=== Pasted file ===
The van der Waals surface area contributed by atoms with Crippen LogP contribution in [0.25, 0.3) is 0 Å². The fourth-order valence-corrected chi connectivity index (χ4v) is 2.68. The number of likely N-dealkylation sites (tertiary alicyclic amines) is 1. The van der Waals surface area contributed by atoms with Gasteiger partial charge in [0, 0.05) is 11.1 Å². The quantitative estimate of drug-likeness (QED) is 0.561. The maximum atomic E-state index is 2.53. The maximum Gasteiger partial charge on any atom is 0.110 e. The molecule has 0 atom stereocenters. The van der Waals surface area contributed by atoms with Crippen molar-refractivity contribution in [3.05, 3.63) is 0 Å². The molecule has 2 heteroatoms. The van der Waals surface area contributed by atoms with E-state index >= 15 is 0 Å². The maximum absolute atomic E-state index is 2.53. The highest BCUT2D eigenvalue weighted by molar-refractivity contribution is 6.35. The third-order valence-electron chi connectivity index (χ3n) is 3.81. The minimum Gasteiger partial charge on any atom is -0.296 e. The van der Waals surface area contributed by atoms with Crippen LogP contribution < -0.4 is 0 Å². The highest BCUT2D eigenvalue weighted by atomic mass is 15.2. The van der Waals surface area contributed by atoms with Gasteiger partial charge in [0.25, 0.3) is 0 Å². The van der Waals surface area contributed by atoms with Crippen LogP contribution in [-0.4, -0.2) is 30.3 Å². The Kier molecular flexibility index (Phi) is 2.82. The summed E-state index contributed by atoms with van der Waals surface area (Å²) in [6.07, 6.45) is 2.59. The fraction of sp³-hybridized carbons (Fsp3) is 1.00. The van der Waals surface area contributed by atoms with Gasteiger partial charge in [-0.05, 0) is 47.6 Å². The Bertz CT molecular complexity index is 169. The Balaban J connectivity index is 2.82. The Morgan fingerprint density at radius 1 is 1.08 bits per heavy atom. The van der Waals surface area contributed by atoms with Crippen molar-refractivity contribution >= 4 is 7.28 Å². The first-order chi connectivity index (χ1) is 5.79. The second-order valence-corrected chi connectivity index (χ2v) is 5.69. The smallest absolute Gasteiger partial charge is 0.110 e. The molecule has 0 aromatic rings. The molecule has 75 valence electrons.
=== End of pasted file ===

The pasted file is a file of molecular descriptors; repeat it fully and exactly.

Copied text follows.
The van der Waals surface area contributed by atoms with Crippen LogP contribution in [0.25, 0.3) is 0 Å². The fourth-order valence-corrected chi connectivity index (χ4v) is 2.68. The number of likely N-dealkylation sites (tertiary alicyclic amines) is 1. The van der Waals surface area contributed by atoms with Gasteiger partial charge in [0, 0.05) is 11.1 Å². The quantitative estimate of drug-likeness (QED) is 0.561. The maximum atomic E-state index is 2.53. The maximum Gasteiger partial charge on any atom is 0.110 e. The molecule has 0 atom stereocenters. The van der Waals surface area contributed by atoms with Crippen molar-refractivity contribution in [3.05, 3.63) is 0 Å². The molecule has 2 heteroatoms. The van der Waals surface area contributed by atoms with E-state index >= 15 is 0 Å². The maximum absolute atomic E-state index is 2.53. The highest BCUT2D eigenvalue weighted by molar-refractivity contribution is 6.35. The third-order valence-electron chi connectivity index (χ3n) is 3.81. The minimum Gasteiger partial charge on any atom is -0.296 e. The van der Waals surface area contributed by atoms with Crippen LogP contribution < -0.4 is 0 Å². The highest BCUT2D eigenvalue weighted by atomic mass is 15.2. The van der Waals surface area contributed by atoms with Gasteiger partial charge in [0.25, 0.3) is 0 Å². The van der Waals surface area contributed by atoms with Crippen LogP contribution in [-0.4, -0.2) is 30.3 Å². The Kier molecular flexibility index (Phi) is 2.82. The summed E-state index contributed by atoms with van der Waals surface area (Å²) in [6.07, 6.45) is 2.59. The fraction of sp³-hybridized carbons (Fsp3) is 1.00. The van der Waals surface area contributed by atoms with Gasteiger partial charge in [-0.05, 0) is 47.6 Å². The Bertz CT molecular complexity index is 169. The Balaban J connectivity index is 2.82. The Morgan fingerprint density at radius 1 is 1.08 bits per heavy atom. The van der Waals surface area contributed by atoms with Crippen molar-refractivity contribution >= 4 is 7.28 Å². The first-order chi connectivity index (χ1) is 5.79. The second-order valence-corrected chi connectivity index (χ2v) is 5.69. The smallest absolute Gasteiger partial charge is 0.110 e. The molecule has 0 aromatic rings. The molecule has 75 valence electrons.